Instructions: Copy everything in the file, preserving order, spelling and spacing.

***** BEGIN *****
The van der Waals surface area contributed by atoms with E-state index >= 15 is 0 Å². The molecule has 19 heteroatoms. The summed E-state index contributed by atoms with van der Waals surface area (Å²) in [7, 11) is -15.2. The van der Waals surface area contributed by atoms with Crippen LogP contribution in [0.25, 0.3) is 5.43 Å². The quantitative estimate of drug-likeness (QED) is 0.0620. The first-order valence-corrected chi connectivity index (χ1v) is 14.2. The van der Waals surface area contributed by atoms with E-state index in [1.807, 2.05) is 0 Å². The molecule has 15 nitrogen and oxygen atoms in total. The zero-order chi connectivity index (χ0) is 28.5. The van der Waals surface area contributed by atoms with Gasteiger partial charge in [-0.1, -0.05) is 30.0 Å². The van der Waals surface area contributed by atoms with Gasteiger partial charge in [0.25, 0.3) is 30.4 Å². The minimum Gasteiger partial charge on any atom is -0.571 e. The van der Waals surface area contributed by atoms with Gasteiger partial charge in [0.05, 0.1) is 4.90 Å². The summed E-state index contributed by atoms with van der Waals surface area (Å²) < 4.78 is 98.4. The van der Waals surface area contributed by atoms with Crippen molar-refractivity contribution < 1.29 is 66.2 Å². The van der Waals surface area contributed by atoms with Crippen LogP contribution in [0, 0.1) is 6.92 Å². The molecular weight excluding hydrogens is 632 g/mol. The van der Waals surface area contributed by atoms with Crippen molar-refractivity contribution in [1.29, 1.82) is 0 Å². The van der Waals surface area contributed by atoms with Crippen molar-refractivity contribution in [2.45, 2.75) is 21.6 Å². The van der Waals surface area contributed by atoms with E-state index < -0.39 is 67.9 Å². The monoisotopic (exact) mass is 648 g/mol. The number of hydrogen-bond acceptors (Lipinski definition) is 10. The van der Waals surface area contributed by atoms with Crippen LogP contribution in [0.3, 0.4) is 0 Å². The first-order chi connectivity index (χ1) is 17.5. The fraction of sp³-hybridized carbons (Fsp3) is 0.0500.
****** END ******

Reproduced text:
The van der Waals surface area contributed by atoms with E-state index >= 15 is 0 Å². The molecule has 19 heteroatoms. The summed E-state index contributed by atoms with van der Waals surface area (Å²) in [7, 11) is -15.2. The van der Waals surface area contributed by atoms with Crippen LogP contribution in [0.25, 0.3) is 5.43 Å². The quantitative estimate of drug-likeness (QED) is 0.0620. The first-order valence-corrected chi connectivity index (χ1v) is 14.2. The van der Waals surface area contributed by atoms with E-state index in [1.807, 2.05) is 0 Å². The molecule has 15 nitrogen and oxygen atoms in total. The zero-order chi connectivity index (χ0) is 28.5. The van der Waals surface area contributed by atoms with Gasteiger partial charge in [-0.1, -0.05) is 30.0 Å². The van der Waals surface area contributed by atoms with Gasteiger partial charge in [0.25, 0.3) is 30.4 Å². The minimum Gasteiger partial charge on any atom is -0.571 e. The van der Waals surface area contributed by atoms with Gasteiger partial charge in [0.05, 0.1) is 4.90 Å². The summed E-state index contributed by atoms with van der Waals surface area (Å²) < 4.78 is 98.4. The van der Waals surface area contributed by atoms with Crippen molar-refractivity contribution < 1.29 is 66.2 Å². The van der Waals surface area contributed by atoms with Crippen LogP contribution in [0, 0.1) is 6.92 Å². The molecular weight excluding hydrogens is 632 g/mol. The van der Waals surface area contributed by atoms with Crippen molar-refractivity contribution in [1.29, 1.82) is 0 Å². The van der Waals surface area contributed by atoms with Crippen molar-refractivity contribution in [2.45, 2.75) is 21.6 Å². The van der Waals surface area contributed by atoms with E-state index < -0.39 is 67.9 Å². The monoisotopic (exact) mass is 648 g/mol. The number of hydrogen-bond acceptors (Lipinski definition) is 10. The van der Waals surface area contributed by atoms with Crippen LogP contribution in [0.3, 0.4) is 0 Å². The first-order chi connectivity index (χ1) is 17.5. The fraction of sp³-hybridized carbons (Fsp3) is 0.0500.